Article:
Mother of murdered Julie Hogg breaks down in tears in documentary

Moment mother of murdered Julie Hogg breaks down in tears in Channel 5 documentary as she recalls ‘double jeopardy’ law change that allowed her daughter’s killer to be convicted in 2006 – 15 years after he was found not guilty

  • Ann Ming, now in her late 70s, would not rest until she got justice
  • Julie Hogg was murdered by Billy Dunlop at her home in Teeside in 1989 

She is the mother whose defiant crusade upturned 800 years of British legal history.

Ann Ming, now in her late 70s, would not rest until she got justice for her daughter Julie Hogg, who was murdered in 1989.

She successfully campaigned to get the double jeopardy law – which ruled that a suspect could not be tried twice for the same offence – struck down.

Her daughter’s killer, Billy Dunlop, strangled and then sexually mutilated Julie, before hiding her body under the bath in her own house. 

He was found not guilty at trial in 1991, but then subsequently confessed to the killing. It was not until 2006 that he was finally convicted of the crime. 

The case is explored in tonight’s episode of Channel 5 series The Incident Room. 

A moving scene shows Ms Ming break down as she recalls the moment that the law change came into effect in 2005. 

After re-watching news footage of the reaction of her and her husband Charlie when the law was changed, she says: ‘It was a good day, that, I’ll tell you that. I was speechless for I think the first time there.’

Julie Hogg was murdered by Billy Dunlop in 1989. Her body was hidden under her bath

Back in 2005, she had prophetically said: ‘Hopefully by the 17th anniversary of Julie’s death, we will finally have Billy Dunlop convicted of her murder.’

Dunlop ultimately pleaded guilty to the killing at his second trial. He had initially been acquitted after claiming that evidence against him had been planted.

Nine years after Julie’s murder, in 1997, Dunlop stabbed his ex-girlfriend with a carving fork and beat up her lover. 

He was sentenced to seven years in prison for grievous bodily harm.

While in prison, the killer bragged to a guard that he had murdered Julie but would never be able to go to prison for it because of the double jeopardy law. 

With the help of Brian Mckenzie, a leading police officer, Ms Ming began campaigning, determined to change the law and see her daughter’s killer face justice. 

The case is explored in tonight’s episode of Channel 5 series The Incident Room. Julie’s mother Ann Ming, now in her late 70s, is seen breaking down in tears as she recalls the law change that allowed Dunlop to be convicted

Billy Dunlop, sexually assaulted and then murdered Julie. He was acquitted of her muder in 1991 but then successfully convicted in 2006

Julie went missing from her home in Billingham, County Durham, in November 1989.

Police searched her house but did not find anything. It was Ms Ming who found her daughter’s decomposing body in February 1990.

The courageous mother, who had 20 years experience as a nurse, had initially been told by her son-in-law about a terrible smell coming from the bathroom.

 Noticing that a bath panel was loose, she prised it open just enough to see inside, revealing the horrifying sight of her daughter’s naked body. 

Julie was working as a pizza delivery driver at the time of her death. The mother-of-one was separated from her husband but still very close to her family.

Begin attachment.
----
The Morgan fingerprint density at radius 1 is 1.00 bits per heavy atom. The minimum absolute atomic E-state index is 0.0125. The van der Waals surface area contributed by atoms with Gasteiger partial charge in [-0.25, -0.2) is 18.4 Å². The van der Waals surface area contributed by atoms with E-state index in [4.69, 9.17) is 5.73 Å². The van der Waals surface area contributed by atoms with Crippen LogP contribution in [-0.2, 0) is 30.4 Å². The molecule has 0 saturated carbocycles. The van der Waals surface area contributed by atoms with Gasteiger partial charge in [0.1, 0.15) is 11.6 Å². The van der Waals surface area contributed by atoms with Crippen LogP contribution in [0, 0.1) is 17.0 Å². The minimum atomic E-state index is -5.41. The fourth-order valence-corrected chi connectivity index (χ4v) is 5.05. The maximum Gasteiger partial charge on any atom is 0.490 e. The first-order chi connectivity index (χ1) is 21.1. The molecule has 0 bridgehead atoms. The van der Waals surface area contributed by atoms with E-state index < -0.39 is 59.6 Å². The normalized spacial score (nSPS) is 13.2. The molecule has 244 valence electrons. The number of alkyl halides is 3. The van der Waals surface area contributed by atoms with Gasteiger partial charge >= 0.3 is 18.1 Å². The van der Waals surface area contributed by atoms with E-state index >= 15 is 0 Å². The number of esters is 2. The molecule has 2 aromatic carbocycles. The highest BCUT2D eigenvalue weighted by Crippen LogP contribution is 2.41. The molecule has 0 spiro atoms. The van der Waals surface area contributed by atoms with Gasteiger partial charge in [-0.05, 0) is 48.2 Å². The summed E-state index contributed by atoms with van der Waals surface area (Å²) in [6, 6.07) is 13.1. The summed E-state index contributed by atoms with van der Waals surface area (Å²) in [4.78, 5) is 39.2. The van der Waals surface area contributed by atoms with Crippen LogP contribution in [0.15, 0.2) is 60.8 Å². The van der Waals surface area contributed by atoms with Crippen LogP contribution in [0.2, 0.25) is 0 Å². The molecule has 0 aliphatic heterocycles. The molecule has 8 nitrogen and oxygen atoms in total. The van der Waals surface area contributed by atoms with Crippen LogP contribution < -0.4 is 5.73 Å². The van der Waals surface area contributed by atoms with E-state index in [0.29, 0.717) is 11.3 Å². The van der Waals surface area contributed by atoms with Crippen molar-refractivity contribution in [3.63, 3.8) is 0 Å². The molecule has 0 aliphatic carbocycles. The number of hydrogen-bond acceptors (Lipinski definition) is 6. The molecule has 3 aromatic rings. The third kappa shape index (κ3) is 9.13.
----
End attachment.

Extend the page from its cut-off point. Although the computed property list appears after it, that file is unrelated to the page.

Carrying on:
On the night of her killing, Dunlop – who had once had a sexual encounter with Julie – turned up at her home.

When Julie refused to let him in, he forced his way into the house and attacked her. 

After mutilating her, he wrapped her body in a blanket and then stuffed it under the bath.  

Police sent a forensics team to search the house, but they did not check under the bath. 

Ms Ming told the Mail in an interview in 2000 that the officer in charge of the case had guaranteed that ‘nothing had happened to her in the house. 

After finding her daughter’s remains, Ms Ming ran out of the house screaming. Ms Ming went on to make a formal complaint to police and was given £10,000 in an out-of-court settlement. 

Julie’s keys were found to have Dunlop’s finger prints on them, and hairs from his head were found on her body. 

DNA tests also linked him with the semen stains on the blanket that he used to wrap up Julie’s body. 

Ann Ming is seen at her home near Stockton-on-Tees in January this year

Julie Hogg in 1984. Her mother finally got justice after a years-long campaign to change the law

Julie Hogg with her father Charlie on her wedding day in August 1985

The house in Grange Avenue, Billingham, Teesside, where Julie Hogg was murdered by Billy Dunlop

At Dunlop’s first trial, the jury was unable to reach a verdict. A second trial was ordered and the new jury again failed to come up with either a unanimous or majority verdict, so Dunlop was acquitted. 

When in prison for the attack on his ex-girlfriend, 60 hours of conversations were recorded in which Dunlop detailed his murder of Julie to a female prison officer who had befriended him. 

Dunlop then repeated his admissions to police, who charged him with committing perjury at both of his murder trials. 

Dunlop was given six years for the two perjury offences, leaving Ms Ming distraught. 

Ms Ming continued campaigning and was eventually successful. The 2003 Criminal Justice Act abolished the double jeopardy rule for serious offences. It came into force in 2005. 

Dunlop became the first person to be tried twice for the same crime. He was jailed in October 2006.

In 2022, Dunlop was refused permission by the Ministry of Justice to move to an open prison. He became eligible for parole last month. 

Since Ms Ming’s campaign, the law change has enabled more than a dozen convictions, including of the killers of black teenager Stephen Lawrence.  

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